Are you looking for a climber? We are loving Lonicera periclymenum - also known as Honeysuckle.
Lonicera is a beautiful climber that will climb walls, pergolas, fences and will even grow through large trees. This beautifully fragrant plant is certainly best planted somewhere where you can admire the flowers and breathe in the heavenly scent. The thing we love about this plant is that they are prolific flowerers and will repeat flower throughout the year. The colours that are available are also stunning with beautiful clusters of flowers on every stem.
The perfect choice for floral work. You can see below how Erin Benzakein from Floret Flower Farm's has used this to beautiful effect in an arrangement from her book A Year In Flowers which you can find here.
Lonicera will perform to their best in a free draining soil, preferably in full sun although they do tolerate partial shade. In summer they certainly do appreciate a nice deep watering but we find mulch also helps to keep the moisture levels in, but other than that they are pretty low maintenance.
We have a few different varieties available, some of which you can read about below or see more of our collection here.
Lonicera periclymenum | Graham Thomas
Graham Thomas is an award winning variety by the RHS due as it is considered to have excellent garden qualities . The flowers on this variety are also striking as they start out cream and as the flowers age they turn a clear yellow. The height of Graham Thomas is to around 3 metres, but it is a vigorous grower.
Lonicera periclymenum | Gold Flame
So named because it has clusters of bright pink flowers with golden coloured throats. It has no fragrance and the the flowering period is not quite as long as some of the other varieties, but what it lacks in fragrance, it makes up for this with its stunning flowers from summer right through into late Autumn. This variety is deciduous. The perfect choice to grow over something that during the winter you would like to let more light in but when in leaf and flower it will provide cool shade through summer. Height up to 5metres but can be trimmed.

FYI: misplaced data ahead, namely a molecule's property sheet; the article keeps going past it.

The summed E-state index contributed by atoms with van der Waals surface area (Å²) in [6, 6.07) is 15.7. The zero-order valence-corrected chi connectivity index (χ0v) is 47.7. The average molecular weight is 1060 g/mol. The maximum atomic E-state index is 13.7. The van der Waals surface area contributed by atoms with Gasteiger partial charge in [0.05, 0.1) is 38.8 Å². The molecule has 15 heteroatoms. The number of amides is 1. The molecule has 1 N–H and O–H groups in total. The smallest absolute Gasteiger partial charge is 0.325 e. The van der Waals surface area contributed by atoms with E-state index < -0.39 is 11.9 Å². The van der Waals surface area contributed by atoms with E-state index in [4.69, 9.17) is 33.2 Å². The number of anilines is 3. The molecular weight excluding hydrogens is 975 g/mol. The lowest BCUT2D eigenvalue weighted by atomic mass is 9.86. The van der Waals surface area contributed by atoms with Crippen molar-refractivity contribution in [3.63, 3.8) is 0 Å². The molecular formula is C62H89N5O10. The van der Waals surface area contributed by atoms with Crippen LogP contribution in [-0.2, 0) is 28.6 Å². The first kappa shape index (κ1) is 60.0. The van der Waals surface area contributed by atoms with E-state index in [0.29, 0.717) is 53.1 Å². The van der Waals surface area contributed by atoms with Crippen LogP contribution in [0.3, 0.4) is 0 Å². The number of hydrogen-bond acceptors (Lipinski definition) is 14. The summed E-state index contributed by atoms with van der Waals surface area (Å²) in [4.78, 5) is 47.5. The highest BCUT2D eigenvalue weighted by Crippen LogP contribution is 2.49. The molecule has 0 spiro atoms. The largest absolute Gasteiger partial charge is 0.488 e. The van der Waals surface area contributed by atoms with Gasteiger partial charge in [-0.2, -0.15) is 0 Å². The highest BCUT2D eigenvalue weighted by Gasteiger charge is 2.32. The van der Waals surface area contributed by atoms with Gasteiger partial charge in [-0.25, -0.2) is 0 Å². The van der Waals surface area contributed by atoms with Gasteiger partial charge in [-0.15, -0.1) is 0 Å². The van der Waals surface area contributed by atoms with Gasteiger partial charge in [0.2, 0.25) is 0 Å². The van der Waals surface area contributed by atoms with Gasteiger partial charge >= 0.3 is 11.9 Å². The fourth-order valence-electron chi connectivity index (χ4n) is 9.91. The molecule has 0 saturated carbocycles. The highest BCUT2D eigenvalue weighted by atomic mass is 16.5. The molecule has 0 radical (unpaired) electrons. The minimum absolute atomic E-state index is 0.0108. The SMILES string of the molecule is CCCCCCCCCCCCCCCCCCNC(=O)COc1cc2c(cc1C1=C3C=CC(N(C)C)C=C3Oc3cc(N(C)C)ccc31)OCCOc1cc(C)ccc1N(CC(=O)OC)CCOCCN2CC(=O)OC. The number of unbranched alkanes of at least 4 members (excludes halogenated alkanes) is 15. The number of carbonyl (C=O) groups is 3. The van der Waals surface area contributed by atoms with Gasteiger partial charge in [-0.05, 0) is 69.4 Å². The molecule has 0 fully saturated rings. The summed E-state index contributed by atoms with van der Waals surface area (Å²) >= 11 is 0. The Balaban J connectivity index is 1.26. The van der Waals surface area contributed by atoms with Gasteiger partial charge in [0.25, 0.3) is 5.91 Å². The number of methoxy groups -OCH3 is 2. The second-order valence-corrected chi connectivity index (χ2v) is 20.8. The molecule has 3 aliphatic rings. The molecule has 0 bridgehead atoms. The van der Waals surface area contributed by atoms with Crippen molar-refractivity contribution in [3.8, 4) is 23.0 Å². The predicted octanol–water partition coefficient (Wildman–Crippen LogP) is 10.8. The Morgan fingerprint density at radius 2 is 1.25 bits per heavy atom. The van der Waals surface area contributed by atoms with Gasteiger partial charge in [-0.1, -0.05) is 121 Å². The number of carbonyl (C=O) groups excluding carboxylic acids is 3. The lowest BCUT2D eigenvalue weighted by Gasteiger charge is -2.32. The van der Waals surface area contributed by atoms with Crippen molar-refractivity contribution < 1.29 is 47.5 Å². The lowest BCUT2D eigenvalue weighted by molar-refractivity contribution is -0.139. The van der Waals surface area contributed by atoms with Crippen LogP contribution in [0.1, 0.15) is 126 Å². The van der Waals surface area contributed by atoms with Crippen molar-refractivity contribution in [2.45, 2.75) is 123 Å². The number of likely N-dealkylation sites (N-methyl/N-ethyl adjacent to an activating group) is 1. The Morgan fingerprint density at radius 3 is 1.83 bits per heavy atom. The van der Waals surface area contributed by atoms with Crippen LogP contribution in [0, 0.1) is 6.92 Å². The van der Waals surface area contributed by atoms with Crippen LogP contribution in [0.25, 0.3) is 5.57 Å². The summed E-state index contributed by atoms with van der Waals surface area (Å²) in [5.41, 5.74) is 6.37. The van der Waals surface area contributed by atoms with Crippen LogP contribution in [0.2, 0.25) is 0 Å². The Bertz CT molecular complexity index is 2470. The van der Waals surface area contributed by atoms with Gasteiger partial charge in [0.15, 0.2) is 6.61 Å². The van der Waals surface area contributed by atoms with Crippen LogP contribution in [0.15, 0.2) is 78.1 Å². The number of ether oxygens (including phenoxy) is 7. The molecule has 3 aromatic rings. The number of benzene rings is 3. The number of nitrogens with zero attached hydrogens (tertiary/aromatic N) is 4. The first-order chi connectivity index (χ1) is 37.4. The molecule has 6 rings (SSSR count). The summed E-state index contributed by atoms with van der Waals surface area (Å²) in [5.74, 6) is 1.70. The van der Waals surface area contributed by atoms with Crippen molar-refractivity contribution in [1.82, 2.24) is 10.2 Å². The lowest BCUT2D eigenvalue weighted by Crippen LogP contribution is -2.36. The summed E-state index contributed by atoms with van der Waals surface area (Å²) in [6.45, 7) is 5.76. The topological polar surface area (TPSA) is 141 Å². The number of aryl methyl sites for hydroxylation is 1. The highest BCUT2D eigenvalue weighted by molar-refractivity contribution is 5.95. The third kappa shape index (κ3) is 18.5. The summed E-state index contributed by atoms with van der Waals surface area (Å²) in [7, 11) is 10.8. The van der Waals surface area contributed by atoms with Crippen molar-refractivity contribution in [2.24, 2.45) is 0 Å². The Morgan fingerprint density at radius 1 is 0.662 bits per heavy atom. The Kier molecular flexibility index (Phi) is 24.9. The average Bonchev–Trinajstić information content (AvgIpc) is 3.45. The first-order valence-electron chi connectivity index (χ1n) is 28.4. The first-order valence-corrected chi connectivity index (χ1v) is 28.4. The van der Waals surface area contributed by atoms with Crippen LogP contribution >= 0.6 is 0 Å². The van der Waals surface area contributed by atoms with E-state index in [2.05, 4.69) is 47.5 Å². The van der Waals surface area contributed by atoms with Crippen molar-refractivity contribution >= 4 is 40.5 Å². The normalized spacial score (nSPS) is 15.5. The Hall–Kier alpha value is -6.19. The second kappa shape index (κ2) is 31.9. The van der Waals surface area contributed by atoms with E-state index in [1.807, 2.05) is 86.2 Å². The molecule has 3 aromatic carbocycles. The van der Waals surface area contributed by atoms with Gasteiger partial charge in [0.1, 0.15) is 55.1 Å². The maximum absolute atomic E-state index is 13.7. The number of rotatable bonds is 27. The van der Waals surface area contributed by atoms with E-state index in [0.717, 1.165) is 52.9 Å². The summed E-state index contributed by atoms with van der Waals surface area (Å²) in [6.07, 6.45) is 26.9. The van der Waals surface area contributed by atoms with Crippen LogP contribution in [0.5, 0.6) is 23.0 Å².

Lonicera periclymenum | Winchester
Winchester has beautiful port wine coloured flower buds that open to deliciously scented whitish flowers which provide a strikingly contrasting inflorescence.
If you follow Floret Flower Farm you will see that they use a lot of Honeysuckle as it makes a wonderful addition to bouquets and lasts well in a vase.
Flowers are produced profusely from summer and right into autumn and can flower into early winter in milder climates. New leaves emerge rich purple, maturing to dark green. A full sun to part shade lover, Winchester is best grown in fertile medium moisture but well drained soil. This hybrid is considered to be one of the finest selections.
The perfect choice for covering walls, fences, trellises, sheds and pergolas! Prune the plant as needed to keep it tidy and confined within its allocated area.
Semi-evergreen in warmer climates and deciduous in colder areas.
Height 3-5 metres x 1.0-1.8m Wide
Training your Honeysuckle
To train a honeysuckle vine to grow up a pergola, wall or trellis, gently tie the plant to the support with a stretchy material that will allow for growth as you don't want the ties to cut into the plant as it grows. Also take care that the stems don’t rub on the supports on which you are growing your plant. This can be easily done by looping your ties into a figure 8, making sure the crossed section goes between the stem and the support to keep the stems from rubbing.
Where we mention full sun, this means 6 or more hours of sunlight each day.
Pruning your Honeysuckle
You won’t need to spend too much time pruning your plant, other than to keep the shape tidy and contained. Lonicera can be lightly pruned for shaping at virtually any time of the year. If however you are needing to do a major pruning job on an older vine or one that has got a bit out of control, wait until at least autumn or winter if you have a variety that goes dormant.
Use a pair of sharp secateurs to remove any dead, diseased or damaged stems. Cut stems to the point where they join another stem or just past a leaf node.
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You can read more articles from our Garden Journal here.